According to Kassis, Israel’s restrictions on family visits violate not only its responsibilities under international law, but also its own written regulations. “Denying political prisoners, especially those who are from the Gaza Strip, from their visitation rights for prolonged periods of time and imposing restrictions on them when they enjoy this right, including putting limitations and restrictions on who is eligible to visit them, is a form of collective punishment,” he said.

“The right of prisoners to receive visitors, especially near relatives, at regular intervals and as frequently as possible is recognized by the Fourth Geneva Convention.

“These practices are not in conformity with the Israeli Prison Service instructions related to the right of visitation of prisoners. The IPS instructions reads that the prisoners have the right to receive family visits after three months of imprisonment, once every two weeks.”

At the end of April, Israel held 511 Palestinians from the Gaza Strip, according to B’Tselem. Many are detained for lengthy sentences. “Most of their children are [older than] eight years,” said Osama Wahidi, a spokesman for the Hussam Association, a Gaza-based group for current and former detainees. “Very few are younger.”

The Hussam Association campaigns around issues of family visitation, issuing statements and holding rallies at the ICRC. Many of its activities, Wahidi said, aim to draw the attention of international media and human rights organizations.

“Their positions are very bad,” he said. “When [Israeli soldier] Gilad Shalit was detained by the Palestinian resistance here in Gaza, every human rights organization talked about him. At the same time, most of them, and the international media, never mentioned Palestinian detainees. But they demanded that Shalit should be released. He was a soldier; he was holding a weapon; he was targeting Palestinian civilians.”

“We don’t have a magic wand to release all the detainees. That’s why we are trying to find ways to talk about the suffering of detainees, their families, and their children. We don’t have any other way.”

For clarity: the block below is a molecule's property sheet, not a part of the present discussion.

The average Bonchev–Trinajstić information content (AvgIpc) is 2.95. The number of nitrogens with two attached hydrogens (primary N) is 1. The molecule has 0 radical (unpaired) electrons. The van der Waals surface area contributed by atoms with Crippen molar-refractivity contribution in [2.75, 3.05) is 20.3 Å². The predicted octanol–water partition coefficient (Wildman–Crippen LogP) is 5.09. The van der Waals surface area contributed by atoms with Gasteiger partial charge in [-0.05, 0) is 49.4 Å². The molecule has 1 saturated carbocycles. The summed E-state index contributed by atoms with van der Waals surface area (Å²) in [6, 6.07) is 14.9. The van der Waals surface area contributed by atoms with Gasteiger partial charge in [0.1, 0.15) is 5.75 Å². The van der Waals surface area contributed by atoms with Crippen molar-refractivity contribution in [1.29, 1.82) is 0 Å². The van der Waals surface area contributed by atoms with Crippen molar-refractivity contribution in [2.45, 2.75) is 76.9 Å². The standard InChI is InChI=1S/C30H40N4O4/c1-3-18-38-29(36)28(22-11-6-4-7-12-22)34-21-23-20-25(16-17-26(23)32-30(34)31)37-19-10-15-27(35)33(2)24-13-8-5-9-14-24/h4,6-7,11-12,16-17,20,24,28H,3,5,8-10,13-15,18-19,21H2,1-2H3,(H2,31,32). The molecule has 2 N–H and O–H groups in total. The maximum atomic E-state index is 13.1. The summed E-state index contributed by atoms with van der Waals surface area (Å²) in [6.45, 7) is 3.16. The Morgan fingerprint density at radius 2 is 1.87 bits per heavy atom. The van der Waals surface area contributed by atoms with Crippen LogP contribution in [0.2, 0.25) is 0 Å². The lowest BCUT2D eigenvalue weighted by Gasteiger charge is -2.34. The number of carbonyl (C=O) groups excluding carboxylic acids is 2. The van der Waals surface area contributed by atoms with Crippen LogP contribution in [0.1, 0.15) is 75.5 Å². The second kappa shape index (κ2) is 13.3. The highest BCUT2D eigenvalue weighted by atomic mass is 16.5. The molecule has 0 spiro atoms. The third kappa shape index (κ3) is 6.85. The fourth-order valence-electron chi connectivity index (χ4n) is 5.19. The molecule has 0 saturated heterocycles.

“Above the law”

At a weekly sit-in by detainees’ families and supporters at the International Committee of the Red Cross (ICRC), several detainees’ children shared their experiences of the visitation policy.

“I send him voice messages through a radio station, and written messages through the ICRC,” said Nisma al-Aqraa, the 15-year-old daughter of Mahed Faraj al-Aqraa. She has not seen her father, a fighter for the Popular Resistance Committees’ al-Nasser Salah al-Deen Brigades, since his capture by Israeli forces in July 2007. Categorized as a “permanent sick detainee” in the Ramleh prison hospital, where he is serving three life sentences, both of his legs have been amputated.

“I saw him behind a glass barrier,” Hamze Helles complained. “I couldn’t go inside.” Hamze, who had just turned eight when Israel’s policy shifted on 6 May, was able to visit his father Majed Khalil Helles, a fighter for Fatah’s al-Aqsa Martyrs’ Brigades sentenced to five years, in Nafha prison on 20 May, through an apparent administrative oversight. It was Hamze’s first visit since his father’s capture by Israeli forces in August 2008.

“It doesn’t make any sense to deprive a small child who will never cause any harm to Israel,” Wahidi said. “It’s not logical. But Israel doesn’t care about its reputation. It feels like it is a state above the law, that no one can hold it accountable for its crimes. Nobody in the international community has shown otherwise.”

Joe Catron is a US activist in Gaza, Palestine. He co-edited The Prisoners’ Diaries: Palestinian Voices from the Israeli Gulag, an anthology of accounts by detainees freed in the 2011 prisoner exchange, blogs at and can be followed on Twitter @jncatron.